Kurt – She was a mess of a machine; 350 lbs of heroin chic executed in cro-moly tube and hand-formed aluminum sheet. Her tremendously overbuilt Yamaha® 650 parallel twin, now sporting 750cc of displacement and grossly optimistic cams, stood proud within her handcrafted perimeter frame. Dual Mikuni’s vaporized the dwindling petrol supplies as fed to them by a trio of daisy-chained Pingle petcocks. Agreed, it wasn’t a pretty arrangement, but these weren’t pretty times.



This bleached earth, with its sun-cracked asphalt veins and disintegrating infrastructure, had taken a brutal toll on most forms of motorized transport. Those that remained were an odd balance of necessity versus availability. Shifty was one of these. Sporting few creature comforts – oblique ergonomics, kidney-rupturing suspension, limited lighting and almost no fuel range – she existed on the fringes of a broken society. Low, Down, & Shifty was nothing this new world needed but everything it deserved.


Q – How does it ride? 

A – The ride is pretty much what it looks like it would be – brutal. The ergonomics require some serious stretching prior to riding and the you have to be very careful when upshifting as your toes are hovering scant inches above the tarmac. Those may not be ideal qualities for most bikes, but they fit Low, Down, & Shifty’s personality perfectly. Riding her is like humping a garage built cruise missile – a very loud cruise missile.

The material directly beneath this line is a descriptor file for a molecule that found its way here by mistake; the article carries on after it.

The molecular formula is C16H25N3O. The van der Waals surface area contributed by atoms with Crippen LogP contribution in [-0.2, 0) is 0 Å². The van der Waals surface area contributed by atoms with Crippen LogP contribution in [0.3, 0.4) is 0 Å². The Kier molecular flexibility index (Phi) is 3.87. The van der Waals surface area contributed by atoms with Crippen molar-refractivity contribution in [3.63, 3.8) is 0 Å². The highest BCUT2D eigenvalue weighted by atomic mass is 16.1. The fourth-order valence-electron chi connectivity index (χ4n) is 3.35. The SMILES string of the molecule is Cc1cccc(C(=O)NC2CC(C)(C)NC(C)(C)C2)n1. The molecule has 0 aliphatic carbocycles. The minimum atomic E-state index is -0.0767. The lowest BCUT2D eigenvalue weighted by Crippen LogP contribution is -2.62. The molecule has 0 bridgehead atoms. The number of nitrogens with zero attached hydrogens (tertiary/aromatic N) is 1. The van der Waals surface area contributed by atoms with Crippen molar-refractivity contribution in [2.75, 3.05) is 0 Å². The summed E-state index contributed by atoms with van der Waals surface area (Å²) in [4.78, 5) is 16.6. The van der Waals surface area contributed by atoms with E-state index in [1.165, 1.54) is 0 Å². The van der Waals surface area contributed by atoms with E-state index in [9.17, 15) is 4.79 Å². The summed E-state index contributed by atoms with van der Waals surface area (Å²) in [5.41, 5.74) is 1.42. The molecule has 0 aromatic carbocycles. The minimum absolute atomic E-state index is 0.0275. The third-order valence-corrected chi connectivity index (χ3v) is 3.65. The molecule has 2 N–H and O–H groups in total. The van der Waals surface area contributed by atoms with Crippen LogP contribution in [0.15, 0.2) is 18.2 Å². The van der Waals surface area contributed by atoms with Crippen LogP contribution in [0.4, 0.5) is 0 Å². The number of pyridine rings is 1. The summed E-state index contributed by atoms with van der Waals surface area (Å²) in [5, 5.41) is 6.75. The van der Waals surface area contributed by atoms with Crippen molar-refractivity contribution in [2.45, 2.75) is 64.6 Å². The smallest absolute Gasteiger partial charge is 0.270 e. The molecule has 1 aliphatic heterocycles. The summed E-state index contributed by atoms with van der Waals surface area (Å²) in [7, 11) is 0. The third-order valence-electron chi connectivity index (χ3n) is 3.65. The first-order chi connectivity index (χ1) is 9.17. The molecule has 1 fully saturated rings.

Q – How long did it take to build?
A – I drew the initial concepts for Shifty while on a business trip in Shanghai in 2006. I’ve always been a fan of the initial Zero Chopper gooseneck style bikes. The goal was to blend that geometry with a perimeter frame, modern sport bike componentry, and a compact unit motor. The donor XS was secured out of a Wisconsin barn and shipped out to the ICON garage in Portland. From there it was lots of cutting, bending, welding, trial, and (many) errors. It was my first attempt at a complete build including the frame. Many painful and expensive lessons were learned along the way, but I absolutely loved the process.
Q – Interesting facts or details?
A – The exhaust tips where salvaged from the original MotoCzysz GP bike and are as obnoxious as they are cool. The gas tank/seat is all hand fabricated aluminum housing two separate fuel compartments. Virgin Mary paint job is actually an oil painting but Tanner Goldbeck, applied directly to the tank and then clear coated. Battery and electronics are located behind the chin spoiler/gut shovel. The front end is from a Suzuki Hayabusa and the wheels are forged aluminum units from Galespeed Japan.
Q – Is the engine rebuilt?
A – The motor got a complete overhaul by a local XS motor guru. It’s bored out to a 750, cams, porting & polishing, etc. Honestly, it’s more motor than this bike can use. Eventually, I’d like to swap it into a flat track frame where it could truly shine.

Kurt Walter